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An excerpt from www.HouseOfNames.com archives copyright 2000 - 2016


Skelding Early Origins



The surname Skelding was first found in Cumberland, at Skelton, a parish in the union of Penrith. There are no fewer that five villages or parishes so named throughout northern Britain. None have derived their name from the rather obvious use of the term "skeleton" today. Rather each literally meant "farmstead on a shelf or ledge," from the Viking word "scelf" + "tun." [1]CITATION[CLOSE]
Mills, A.D., Dictionary of English Place-Names. Oxford: Oxford University Press, 1991. Print. (ISBN 0-19-869156-4)
Furthermore, many of the villages or parishes date back to the Domesday Book or shortly after: Scheltun, Cleveland (1086); Shelton, Cumbria ( c. 1160); Schilton, Humber (1086); Schelton, North Yorkshire (1086); and Scelton, North Yorkshire (12 century.) [1]CITATION[CLOSE]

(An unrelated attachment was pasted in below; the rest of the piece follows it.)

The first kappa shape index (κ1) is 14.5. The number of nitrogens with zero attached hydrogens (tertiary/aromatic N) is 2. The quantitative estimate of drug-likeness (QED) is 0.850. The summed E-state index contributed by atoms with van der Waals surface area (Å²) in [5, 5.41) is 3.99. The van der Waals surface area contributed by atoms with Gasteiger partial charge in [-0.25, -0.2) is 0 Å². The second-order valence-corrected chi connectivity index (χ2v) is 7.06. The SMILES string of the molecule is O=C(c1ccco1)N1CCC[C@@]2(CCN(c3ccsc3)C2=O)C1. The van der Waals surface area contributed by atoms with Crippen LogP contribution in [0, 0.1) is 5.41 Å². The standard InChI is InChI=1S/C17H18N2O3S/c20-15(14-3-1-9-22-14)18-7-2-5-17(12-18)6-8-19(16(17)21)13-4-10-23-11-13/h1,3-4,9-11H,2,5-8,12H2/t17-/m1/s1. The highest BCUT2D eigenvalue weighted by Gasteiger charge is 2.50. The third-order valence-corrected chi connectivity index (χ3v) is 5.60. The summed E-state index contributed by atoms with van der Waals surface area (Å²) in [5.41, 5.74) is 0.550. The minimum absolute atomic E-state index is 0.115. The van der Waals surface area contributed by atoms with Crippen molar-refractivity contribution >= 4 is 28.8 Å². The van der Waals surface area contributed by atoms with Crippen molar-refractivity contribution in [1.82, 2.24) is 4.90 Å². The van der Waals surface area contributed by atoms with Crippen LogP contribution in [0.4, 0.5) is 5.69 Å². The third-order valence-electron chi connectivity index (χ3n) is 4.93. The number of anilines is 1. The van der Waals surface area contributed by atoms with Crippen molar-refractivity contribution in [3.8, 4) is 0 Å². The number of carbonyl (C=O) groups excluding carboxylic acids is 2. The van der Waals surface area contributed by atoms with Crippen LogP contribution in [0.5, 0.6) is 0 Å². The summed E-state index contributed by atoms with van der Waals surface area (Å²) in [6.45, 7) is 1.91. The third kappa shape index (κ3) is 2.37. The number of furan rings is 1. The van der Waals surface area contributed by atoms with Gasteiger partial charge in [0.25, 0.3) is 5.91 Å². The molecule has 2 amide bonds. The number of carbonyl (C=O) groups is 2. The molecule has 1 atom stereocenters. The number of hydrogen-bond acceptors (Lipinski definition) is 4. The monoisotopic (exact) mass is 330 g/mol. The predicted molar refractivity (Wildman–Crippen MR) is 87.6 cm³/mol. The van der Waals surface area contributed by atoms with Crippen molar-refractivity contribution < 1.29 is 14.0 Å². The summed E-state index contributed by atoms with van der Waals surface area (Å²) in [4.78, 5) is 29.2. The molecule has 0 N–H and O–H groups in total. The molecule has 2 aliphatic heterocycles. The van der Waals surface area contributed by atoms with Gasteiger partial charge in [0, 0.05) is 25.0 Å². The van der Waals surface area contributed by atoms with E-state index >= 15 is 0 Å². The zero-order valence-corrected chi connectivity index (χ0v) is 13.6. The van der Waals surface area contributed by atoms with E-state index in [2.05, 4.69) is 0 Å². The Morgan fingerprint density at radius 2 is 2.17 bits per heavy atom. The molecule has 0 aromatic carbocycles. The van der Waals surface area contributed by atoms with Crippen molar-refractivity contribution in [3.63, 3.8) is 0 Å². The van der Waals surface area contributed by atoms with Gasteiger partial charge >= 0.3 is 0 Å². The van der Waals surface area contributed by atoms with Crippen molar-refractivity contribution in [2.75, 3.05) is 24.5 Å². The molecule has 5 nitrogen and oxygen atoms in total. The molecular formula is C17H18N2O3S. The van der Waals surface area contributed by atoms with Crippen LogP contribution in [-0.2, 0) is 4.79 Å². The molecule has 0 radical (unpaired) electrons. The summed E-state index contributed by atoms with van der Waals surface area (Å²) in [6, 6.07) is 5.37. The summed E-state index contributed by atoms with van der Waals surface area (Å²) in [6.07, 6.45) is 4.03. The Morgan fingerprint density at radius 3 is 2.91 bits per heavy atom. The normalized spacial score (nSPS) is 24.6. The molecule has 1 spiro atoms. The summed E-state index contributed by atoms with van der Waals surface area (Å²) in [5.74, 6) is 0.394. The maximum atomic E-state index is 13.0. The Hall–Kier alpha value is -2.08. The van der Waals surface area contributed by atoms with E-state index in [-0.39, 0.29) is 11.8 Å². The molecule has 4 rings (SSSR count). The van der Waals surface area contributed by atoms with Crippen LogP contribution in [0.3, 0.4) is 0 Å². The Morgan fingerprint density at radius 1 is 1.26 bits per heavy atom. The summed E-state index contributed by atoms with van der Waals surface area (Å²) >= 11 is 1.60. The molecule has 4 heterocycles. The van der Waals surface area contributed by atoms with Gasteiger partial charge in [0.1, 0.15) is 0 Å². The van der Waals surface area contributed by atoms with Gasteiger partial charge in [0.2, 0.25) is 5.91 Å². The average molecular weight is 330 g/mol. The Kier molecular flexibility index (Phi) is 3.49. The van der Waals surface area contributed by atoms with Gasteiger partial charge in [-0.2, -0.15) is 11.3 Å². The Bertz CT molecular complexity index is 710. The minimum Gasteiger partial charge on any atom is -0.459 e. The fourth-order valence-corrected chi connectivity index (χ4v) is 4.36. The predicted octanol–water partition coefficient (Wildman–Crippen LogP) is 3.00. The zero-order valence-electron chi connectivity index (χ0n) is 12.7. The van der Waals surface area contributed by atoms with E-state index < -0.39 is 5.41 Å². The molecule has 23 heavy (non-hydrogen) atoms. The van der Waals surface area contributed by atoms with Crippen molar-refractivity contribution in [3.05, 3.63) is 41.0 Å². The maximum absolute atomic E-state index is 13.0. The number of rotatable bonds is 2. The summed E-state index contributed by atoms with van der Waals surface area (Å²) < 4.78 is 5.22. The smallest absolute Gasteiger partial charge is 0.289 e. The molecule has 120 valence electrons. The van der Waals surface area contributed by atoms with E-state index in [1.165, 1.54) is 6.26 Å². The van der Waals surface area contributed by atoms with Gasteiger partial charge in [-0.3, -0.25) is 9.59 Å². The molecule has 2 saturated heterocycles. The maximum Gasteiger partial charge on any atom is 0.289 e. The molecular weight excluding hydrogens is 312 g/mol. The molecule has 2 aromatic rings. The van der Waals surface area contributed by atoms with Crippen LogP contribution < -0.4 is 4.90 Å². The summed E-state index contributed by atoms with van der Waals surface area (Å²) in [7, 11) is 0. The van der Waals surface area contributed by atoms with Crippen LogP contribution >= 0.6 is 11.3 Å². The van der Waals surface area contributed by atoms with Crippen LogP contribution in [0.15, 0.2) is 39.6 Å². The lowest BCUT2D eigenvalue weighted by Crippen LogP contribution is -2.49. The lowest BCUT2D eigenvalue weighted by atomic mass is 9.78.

Mills, A.D., Dictionary of English Place-Names. Oxford: Oxford University Press, 1991. Print. (ISBN 0-19-869156-4)
"The Skeltons of Cumberland date back to temp. Edward I." [2]CITATION[CLOSE]
Lowe, Mark Anthony, Patronymica Britannica, A Dictionary of Family Names of the United Kingdom. London: John Russel Smith, 1860. Print.

By the 11th century the family had acquired Armathwaite Castle in Cumberland, and later branched to Branthwaite and High House in that shire. "Armathwaite Castle [in Cumberland], a handsome modern edifice, built on the site of an ancient fortress, occupies a rocky elevation, at the foot of which flows the Eden; in the reign of Henry VIII. it was, with the estate, the property of John Skelton (c. 1463-1529), the poet-laureat. The chapel was rebuilt by Richard Skelton in 1668, having for some time previously been used as a shed for cattle." [3]CITATION[CLOSE]
Lewis, Samuel, A Topographical Dictionary of England. Institute of Historical Research, 1848, Print.